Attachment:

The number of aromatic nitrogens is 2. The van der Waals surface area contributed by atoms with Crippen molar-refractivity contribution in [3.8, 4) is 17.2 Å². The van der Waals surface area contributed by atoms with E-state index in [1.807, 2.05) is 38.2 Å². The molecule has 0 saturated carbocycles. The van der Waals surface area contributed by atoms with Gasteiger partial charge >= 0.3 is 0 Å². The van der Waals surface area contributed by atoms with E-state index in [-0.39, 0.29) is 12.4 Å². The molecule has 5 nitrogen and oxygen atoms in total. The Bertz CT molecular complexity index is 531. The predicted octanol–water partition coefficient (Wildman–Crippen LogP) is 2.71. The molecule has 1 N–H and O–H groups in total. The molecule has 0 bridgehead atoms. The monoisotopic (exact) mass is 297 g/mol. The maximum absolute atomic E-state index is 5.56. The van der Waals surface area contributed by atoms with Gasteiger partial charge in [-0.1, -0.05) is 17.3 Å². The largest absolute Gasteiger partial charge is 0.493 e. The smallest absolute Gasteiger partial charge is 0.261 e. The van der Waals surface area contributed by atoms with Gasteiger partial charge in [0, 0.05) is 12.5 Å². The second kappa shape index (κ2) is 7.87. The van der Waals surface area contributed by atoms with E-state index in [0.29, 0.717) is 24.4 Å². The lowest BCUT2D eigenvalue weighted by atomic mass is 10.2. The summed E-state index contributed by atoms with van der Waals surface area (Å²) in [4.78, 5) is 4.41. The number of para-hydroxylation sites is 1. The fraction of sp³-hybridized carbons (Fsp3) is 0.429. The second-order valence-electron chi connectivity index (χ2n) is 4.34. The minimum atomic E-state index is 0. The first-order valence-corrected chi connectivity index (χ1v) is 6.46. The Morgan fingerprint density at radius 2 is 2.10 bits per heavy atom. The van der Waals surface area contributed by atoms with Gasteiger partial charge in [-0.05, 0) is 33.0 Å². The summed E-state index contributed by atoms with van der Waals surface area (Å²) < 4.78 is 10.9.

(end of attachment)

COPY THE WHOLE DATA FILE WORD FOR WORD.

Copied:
The number of aromatic nitrogens is 2. The van der Waals surface area contributed by atoms with Crippen molar-refractivity contribution in [3.8, 4) is 17.2 Å². The van der Waals surface area contributed by atoms with E-state index in [1.807, 2.05) is 38.2 Å². The molecule has 0 saturated carbocycles. The van der Waals surface area contributed by atoms with Gasteiger partial charge >= 0.3 is 0 Å². The van der Waals surface area contributed by atoms with E-state index in [-0.39, 0.29) is 12.4 Å². The molecule has 5 nitrogen and oxygen atoms in total. The Bertz CT molecular complexity index is 531. The predicted octanol–water partition coefficient (Wildman–Crippen LogP) is 2.71. The molecule has 1 N–H and O–H groups in total. The molecule has 0 bridgehead atoms. The monoisotopic (exact) mass is 297 g/mol. The maximum absolute atomic E-state index is 5.56. The van der Waals surface area contributed by atoms with Gasteiger partial charge in [-0.1, -0.05) is 17.3 Å². The largest absolute Gasteiger partial charge is 0.493 e. The smallest absolute Gasteiger partial charge is 0.261 e. The van der Waals surface area contributed by atoms with Gasteiger partial charge in [0, 0.05) is 12.5 Å². The second kappa shape index (κ2) is 7.87. The van der Waals surface area contributed by atoms with E-state index in [0.29, 0.717) is 24.4 Å². The lowest BCUT2D eigenvalue weighted by atomic mass is 10.2. The summed E-state index contributed by atoms with van der Waals surface area (Å²) in [4.78, 5) is 4.41. The number of para-hydroxylation sites is 1. The fraction of sp³-hybridized carbons (Fsp3) is 0.429. The second-order valence-electron chi connectivity index (χ2n) is 4.34. The minimum atomic E-state index is 0. The first-order valence-corrected chi connectivity index (χ1v) is 6.46. The Morgan fingerprint density at radius 2 is 2.10 bits per heavy atom. The van der Waals surface area contributed by atoms with Gasteiger partial charge in [-0.05, 0) is 33.0 Å². The summed E-state index contributed by atoms with van der Waals surface area (Å²) < 4.78 is 10.9.